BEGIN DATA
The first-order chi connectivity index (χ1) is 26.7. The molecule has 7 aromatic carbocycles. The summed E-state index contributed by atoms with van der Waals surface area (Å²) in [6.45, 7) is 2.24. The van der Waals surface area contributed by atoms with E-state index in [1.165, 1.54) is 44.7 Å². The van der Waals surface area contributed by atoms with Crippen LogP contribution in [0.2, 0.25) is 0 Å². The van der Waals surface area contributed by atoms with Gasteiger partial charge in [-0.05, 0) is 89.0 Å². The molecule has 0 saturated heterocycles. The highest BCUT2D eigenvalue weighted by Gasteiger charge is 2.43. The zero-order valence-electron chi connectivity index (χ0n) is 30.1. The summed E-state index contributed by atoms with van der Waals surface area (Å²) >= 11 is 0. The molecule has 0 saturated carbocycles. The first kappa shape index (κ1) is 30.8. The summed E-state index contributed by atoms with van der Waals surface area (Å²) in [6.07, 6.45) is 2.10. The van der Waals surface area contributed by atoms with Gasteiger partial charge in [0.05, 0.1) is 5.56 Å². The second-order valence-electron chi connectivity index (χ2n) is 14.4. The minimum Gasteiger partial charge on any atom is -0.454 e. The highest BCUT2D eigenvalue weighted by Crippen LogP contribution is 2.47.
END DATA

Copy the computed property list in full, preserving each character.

The first-order chi connectivity index (χ1) is 26.7. The molecule has 7 aromatic carbocycles. The summed E-state index contributed by atoms with van der Waals surface area (Å²) in [6.45, 7) is 2.24. The van der Waals surface area contributed by atoms with E-state index in [1.165, 1.54) is 44.7 Å². The van der Waals surface area contributed by atoms with Crippen LogP contribution in [0.2, 0.25) is 0 Å². The van der Waals surface area contributed by atoms with Gasteiger partial charge in [-0.05, 0) is 89.0 Å². The molecule has 0 saturated heterocycles. The highest BCUT2D eigenvalue weighted by Gasteiger charge is 2.43. The zero-order valence-electron chi connectivity index (χ0n) is 30.1. The summed E-state index contributed by atoms with van der Waals surface area (Å²) >= 11 is 0. The molecule has 0 saturated carbocycles. The first kappa shape index (κ1) is 30.8. The summed E-state index contributed by atoms with van der Waals surface area (Å²) in [6.07, 6.45) is 2.10. The van der Waals surface area contributed by atoms with Gasteiger partial charge in [0.05, 0.1) is 5.56 Å². The second-order valence-electron chi connectivity index (χ2n) is 14.4. The minimum Gasteiger partial charge on any atom is -0.454 e. The highest BCUT2D eigenvalue weighted by Crippen LogP contribution is 2.47.